According to the Court of Appeal, the teacher, who was subjected to homophobic taunts and harassment by pupils that did not, at the time they occurred, amount to less favourable treatment on the grounds of her sex under the Sex Discrimination Act 1975 ("the SDA"), could not rely on provisions of the European Convention on Human Rights ("the Convention"), as scheduled to the Human Rights Act 1998 ("the HRA"), to claim retrospective compensation.
In O'Donaghue v Redcar and Cleveland Borough Council, the Court of Appeal upholds an employment tribunal's conclusion that an unfairly dismissed employee would in any event have been fairly dismissed no later than six months after the effective date of termination of her employment.
The Sex Discrimination Act 1975 does not protect homosexuals from discrimination on grounds of their sexual preference, holds the EAT in Smith v Gardner Merchant Ltd.
The EAT has ruled, in Chief Constable of West Yorkshire v Vento, that evidence of the treatment afforded to comparators in similar, even if not the same situations, can be relied upon as evidence of how a hypothetical comparator would have been treated.
In Patefield v Belfast City Council, the Northern Ireland Court of Appeal holds that a council unlawfully discriminated against an agency temp, contrary to the Sex Discrimination Act 1975, by replacing her with a permanent employee when she went on maternity leave.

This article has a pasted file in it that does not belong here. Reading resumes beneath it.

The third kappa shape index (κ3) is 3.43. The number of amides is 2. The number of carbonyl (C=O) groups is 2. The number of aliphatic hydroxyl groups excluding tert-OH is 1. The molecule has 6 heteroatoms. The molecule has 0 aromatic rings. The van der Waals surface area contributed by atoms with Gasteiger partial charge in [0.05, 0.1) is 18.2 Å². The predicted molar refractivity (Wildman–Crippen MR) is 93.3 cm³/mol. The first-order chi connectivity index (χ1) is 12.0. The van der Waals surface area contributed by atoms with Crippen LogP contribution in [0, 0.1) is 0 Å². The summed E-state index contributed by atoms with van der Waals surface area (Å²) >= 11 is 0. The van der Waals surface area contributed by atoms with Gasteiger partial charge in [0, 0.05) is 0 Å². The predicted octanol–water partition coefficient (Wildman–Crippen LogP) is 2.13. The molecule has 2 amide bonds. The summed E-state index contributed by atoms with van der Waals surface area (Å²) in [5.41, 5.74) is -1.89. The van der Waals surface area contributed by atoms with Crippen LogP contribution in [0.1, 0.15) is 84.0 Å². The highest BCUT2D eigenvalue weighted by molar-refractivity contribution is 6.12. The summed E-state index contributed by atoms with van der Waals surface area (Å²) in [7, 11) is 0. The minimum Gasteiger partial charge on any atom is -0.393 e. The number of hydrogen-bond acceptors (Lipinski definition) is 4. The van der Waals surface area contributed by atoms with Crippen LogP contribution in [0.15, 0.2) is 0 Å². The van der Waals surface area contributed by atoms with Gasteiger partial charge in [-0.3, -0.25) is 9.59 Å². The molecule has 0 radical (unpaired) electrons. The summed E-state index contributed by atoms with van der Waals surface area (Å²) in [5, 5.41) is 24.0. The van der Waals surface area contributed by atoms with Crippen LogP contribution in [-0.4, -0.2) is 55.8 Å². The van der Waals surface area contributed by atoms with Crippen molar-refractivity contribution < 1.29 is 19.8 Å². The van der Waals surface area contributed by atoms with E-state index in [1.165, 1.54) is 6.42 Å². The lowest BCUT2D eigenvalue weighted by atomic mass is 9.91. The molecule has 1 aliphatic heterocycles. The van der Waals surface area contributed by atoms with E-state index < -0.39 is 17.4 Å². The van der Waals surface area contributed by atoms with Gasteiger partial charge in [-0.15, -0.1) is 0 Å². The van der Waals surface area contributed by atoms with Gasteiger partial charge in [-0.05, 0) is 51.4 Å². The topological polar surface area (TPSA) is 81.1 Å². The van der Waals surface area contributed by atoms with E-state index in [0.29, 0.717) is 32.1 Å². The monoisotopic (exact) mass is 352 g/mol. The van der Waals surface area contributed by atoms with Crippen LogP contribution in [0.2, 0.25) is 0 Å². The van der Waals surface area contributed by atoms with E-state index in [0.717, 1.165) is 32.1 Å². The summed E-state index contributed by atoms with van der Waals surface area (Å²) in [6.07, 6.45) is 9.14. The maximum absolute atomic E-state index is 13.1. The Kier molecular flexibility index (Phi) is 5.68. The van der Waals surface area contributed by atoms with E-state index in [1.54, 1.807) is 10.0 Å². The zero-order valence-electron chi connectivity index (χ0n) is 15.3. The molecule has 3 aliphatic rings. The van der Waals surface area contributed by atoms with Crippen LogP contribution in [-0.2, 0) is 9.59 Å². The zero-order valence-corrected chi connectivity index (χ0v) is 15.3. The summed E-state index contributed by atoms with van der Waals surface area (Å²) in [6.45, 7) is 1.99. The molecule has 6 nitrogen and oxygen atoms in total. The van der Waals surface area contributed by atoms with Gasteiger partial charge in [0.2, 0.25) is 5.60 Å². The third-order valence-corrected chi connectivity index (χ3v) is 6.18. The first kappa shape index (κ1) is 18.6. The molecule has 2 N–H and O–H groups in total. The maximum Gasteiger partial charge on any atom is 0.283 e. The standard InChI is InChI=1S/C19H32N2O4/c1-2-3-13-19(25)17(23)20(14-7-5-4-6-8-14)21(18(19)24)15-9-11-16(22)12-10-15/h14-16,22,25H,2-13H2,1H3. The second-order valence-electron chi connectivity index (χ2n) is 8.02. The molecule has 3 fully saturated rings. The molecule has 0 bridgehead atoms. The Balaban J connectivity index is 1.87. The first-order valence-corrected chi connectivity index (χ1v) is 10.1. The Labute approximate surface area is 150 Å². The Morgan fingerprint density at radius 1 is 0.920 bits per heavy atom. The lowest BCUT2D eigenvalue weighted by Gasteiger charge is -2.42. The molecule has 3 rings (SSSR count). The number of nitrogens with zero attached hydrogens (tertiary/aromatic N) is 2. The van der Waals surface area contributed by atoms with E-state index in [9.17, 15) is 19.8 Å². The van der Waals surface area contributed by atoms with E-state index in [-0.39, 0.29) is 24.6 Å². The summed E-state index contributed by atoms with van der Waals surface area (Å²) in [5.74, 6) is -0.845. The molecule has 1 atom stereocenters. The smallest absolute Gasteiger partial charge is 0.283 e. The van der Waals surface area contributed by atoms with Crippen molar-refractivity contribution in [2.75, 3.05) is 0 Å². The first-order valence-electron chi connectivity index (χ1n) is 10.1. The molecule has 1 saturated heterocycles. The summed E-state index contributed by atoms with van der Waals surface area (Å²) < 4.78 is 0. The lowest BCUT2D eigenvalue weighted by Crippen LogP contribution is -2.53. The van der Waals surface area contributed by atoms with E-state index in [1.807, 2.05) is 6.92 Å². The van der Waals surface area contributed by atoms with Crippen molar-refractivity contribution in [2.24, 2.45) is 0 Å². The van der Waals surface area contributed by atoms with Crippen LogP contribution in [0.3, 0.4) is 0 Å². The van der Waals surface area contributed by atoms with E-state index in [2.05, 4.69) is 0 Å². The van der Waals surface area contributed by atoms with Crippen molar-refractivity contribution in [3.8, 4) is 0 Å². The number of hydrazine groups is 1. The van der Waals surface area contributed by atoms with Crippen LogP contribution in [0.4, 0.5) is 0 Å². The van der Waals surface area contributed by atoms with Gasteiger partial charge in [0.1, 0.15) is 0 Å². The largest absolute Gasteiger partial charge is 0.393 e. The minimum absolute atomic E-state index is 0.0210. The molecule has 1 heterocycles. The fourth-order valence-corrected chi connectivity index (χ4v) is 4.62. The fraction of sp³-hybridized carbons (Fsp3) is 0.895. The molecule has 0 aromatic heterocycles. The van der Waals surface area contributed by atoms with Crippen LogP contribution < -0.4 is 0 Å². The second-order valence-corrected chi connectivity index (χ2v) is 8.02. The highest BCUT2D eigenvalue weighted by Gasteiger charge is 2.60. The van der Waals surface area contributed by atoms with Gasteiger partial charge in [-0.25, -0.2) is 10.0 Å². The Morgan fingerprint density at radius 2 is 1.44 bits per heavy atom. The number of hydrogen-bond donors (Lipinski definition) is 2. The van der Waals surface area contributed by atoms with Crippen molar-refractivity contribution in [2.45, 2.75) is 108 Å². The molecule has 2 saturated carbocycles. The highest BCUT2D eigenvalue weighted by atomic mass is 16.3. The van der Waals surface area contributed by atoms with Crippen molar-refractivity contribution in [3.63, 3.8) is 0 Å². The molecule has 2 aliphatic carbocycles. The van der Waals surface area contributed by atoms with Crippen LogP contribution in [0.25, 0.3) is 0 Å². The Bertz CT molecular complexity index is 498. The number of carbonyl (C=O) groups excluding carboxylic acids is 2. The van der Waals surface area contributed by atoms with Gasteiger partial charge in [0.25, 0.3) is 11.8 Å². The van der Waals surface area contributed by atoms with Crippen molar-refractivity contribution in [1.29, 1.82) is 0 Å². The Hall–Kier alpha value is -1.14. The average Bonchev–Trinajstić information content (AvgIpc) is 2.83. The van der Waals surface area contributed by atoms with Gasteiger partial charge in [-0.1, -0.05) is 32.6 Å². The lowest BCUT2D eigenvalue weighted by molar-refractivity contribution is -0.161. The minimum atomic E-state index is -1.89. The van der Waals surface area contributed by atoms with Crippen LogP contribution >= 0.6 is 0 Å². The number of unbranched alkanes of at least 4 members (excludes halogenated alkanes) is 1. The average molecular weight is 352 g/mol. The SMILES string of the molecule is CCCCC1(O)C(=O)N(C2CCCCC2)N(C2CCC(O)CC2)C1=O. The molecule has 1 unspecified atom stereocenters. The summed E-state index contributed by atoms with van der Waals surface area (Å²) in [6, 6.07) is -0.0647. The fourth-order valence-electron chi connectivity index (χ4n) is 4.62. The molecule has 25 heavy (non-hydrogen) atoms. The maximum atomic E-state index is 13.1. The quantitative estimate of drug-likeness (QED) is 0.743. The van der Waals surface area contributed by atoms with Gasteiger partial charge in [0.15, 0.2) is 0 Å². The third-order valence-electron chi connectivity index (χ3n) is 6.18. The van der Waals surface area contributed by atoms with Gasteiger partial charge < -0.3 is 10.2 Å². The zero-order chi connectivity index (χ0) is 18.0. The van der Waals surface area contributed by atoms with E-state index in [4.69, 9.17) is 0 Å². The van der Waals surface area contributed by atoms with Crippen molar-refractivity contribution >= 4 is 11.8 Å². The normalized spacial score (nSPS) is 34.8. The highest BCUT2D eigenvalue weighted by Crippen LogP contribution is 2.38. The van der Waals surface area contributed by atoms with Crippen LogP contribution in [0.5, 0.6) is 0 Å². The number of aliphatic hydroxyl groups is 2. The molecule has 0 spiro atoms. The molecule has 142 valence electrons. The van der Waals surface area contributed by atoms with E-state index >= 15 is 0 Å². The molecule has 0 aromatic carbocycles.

The fact that the sexual harassment of an employee was treated by her line manager as her fault could not be related to her sex as opposed to poor relationships with other members of staff, holds the Court of Appeal in Home Office v Coyne.
In Pearce v Governing Body of Mayfield Secondary School, the EAT upholds an employment tribunal's decision that the only discrimination against a lesbian schoolteacher, who had suffered from regular homophobic abuse by pupils at her school, was on grounds of sexual orientation and not on grounds of sex.
A married man who applied for a job in Madrid was not unlawfully discriminated against on the ground of his marital status when the employer, on hearing that he intended to commute weekly between London and Madrid, decided not to appoint him, holds the EAT in Bloomberg Financial Markets v Cumandala.
An employment tribunal erred in failing to take account of losses incurred by an employee after she embarked on a full-time university course in calculating her compensation for future loss of earnings, holds the EAT in Khanum v IBC Vehicles Ltd.
HR and legal information and guidance relating to direct sex discrimination.